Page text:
Jackson, thein its history, technically joined her colleagues in June but she took part in her first oral argument Monday. Though she is the least senior justice, she the family that is seeking to develop the property purchased more than a decade ago.
Supreme Court opens new term with murky wetlands dispute and Justice Jackson on the bench
The Supreme Court, with Justice Ketanji Brown Jackson on board as its newest member, opens its nine-month term on Monday by hearing a conservative challenge to the federal government’s authority to regulate wetlands under a landmark environmental protection law. © Provided by NBC News The case marks the debut Supreme Court oral argument for Jackson, the first Black woman to serve on the court. Nominated by President Joe Biden, Jackson was sworn into office over the summer. The oral argument also marks the first time in history that four women justices will sit together on the bench.
"Why is it that your conception of this does not relate in any way to Congress' primary objective?" Jackson asked at one point. "Congress cared about making sure that the chemical, physical and biological integrity of the nation's waters was protected."
Damien Schiff, arguing for the family that is fighting the EPA, responded by noting that "no statute pursues its purpose or its objective at all costs."
Associate Justice Neil Gorsuch, on the other hand, pressed the government for answers about how a property owner is supposed to know that their land might be covered by the EPA's regulations – absent some clear rule, such as a set distance from a navigable river or lake. Gorsuch suggested he wasn't particularly satisfied with the EPA's answer.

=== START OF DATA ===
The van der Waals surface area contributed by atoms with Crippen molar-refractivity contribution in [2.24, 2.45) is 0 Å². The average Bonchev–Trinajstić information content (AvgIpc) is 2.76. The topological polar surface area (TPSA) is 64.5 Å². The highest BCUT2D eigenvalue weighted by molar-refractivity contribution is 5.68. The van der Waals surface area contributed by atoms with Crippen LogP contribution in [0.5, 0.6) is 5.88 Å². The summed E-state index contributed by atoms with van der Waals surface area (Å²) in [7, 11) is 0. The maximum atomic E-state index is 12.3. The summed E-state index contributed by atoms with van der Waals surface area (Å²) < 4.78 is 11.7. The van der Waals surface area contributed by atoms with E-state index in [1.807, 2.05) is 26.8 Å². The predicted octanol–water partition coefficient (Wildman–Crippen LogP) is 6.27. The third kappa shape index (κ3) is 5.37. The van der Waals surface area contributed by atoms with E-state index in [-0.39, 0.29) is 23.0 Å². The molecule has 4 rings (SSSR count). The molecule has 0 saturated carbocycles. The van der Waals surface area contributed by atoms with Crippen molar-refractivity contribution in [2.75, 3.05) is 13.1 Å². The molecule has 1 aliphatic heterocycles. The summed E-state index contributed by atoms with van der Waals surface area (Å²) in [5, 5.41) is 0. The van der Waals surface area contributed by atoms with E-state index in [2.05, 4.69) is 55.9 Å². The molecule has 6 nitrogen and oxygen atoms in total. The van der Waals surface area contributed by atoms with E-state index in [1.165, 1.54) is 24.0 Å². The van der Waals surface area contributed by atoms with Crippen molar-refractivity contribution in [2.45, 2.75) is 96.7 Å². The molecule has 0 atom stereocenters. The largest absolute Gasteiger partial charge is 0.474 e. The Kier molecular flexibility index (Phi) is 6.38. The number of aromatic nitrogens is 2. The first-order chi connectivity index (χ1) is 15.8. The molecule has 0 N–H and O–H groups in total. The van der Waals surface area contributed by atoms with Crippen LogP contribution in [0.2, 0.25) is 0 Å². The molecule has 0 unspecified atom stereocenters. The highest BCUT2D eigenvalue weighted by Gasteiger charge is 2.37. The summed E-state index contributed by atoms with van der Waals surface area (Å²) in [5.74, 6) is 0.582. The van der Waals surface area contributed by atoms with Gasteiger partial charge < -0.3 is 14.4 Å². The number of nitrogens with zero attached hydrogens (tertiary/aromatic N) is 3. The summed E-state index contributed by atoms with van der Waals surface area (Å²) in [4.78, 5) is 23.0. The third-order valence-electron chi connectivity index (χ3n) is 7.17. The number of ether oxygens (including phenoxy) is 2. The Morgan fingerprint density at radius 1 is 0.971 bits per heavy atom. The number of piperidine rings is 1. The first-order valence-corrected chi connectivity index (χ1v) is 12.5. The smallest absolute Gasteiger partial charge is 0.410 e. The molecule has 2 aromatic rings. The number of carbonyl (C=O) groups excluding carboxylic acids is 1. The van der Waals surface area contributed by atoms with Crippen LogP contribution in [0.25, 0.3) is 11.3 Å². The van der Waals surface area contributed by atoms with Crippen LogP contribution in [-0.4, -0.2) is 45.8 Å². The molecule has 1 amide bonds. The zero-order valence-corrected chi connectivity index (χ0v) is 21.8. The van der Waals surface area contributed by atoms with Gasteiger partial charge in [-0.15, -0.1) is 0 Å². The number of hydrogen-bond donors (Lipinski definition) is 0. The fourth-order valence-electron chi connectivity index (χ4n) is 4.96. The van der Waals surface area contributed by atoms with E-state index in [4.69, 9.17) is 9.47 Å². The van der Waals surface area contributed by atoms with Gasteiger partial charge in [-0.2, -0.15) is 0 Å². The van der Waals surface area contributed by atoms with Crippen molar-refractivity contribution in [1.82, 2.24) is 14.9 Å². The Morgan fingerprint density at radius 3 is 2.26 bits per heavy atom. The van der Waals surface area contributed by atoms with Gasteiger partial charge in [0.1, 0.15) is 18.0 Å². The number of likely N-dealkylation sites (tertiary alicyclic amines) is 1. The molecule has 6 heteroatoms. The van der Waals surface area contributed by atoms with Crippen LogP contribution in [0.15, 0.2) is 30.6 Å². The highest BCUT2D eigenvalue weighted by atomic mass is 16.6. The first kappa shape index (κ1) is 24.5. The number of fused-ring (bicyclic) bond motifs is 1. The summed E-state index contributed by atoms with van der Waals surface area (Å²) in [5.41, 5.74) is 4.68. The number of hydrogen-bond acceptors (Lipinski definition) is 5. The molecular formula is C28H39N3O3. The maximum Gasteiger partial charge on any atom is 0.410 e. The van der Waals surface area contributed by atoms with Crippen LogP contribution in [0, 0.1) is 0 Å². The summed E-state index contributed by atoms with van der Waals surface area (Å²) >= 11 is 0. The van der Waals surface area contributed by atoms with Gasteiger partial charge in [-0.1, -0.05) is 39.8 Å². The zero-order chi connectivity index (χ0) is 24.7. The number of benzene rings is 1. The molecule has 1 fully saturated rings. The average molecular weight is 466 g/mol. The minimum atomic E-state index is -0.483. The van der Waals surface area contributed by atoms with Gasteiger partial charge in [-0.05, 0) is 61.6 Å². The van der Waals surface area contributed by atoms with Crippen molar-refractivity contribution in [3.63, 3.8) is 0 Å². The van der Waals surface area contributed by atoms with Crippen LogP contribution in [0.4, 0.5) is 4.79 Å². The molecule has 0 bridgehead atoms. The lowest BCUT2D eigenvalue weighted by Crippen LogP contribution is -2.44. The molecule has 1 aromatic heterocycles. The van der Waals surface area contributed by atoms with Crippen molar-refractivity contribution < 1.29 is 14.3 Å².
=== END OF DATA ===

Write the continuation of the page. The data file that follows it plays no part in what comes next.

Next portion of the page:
"If the federal government doesn't know, how is a person subject to criminal time in federal prison supposed to know?" Gorsuch asked.
Among the other major issues the court will deal with term: A challenge to theat Harvard College and the University of North Carolina; a case that questions how much and a free speech challenge to a Colorado law that .
'Tu stultus es.' The Onion wades into Supreme Court case with legal argument crafted as parody
The Onion filed an unusual 23-page brief at the Supreme Court this week that captured the attention of court watchers on the opening day of the term.But then again, The Onion is a special kind of amicus curiae.
This article originally appeared on USA TODAY:
Biden's trying to expand abortion access through Medicaid, but even blue states aren't using the plan before midterm elections .
President Biden encouraged states to use Medicaid to expand abortion access. But two months in, no states have, and advocates await midterm results.As midterm elections approach, even a Democratic majority in the House and Senate might not be enough to preserve abortion access.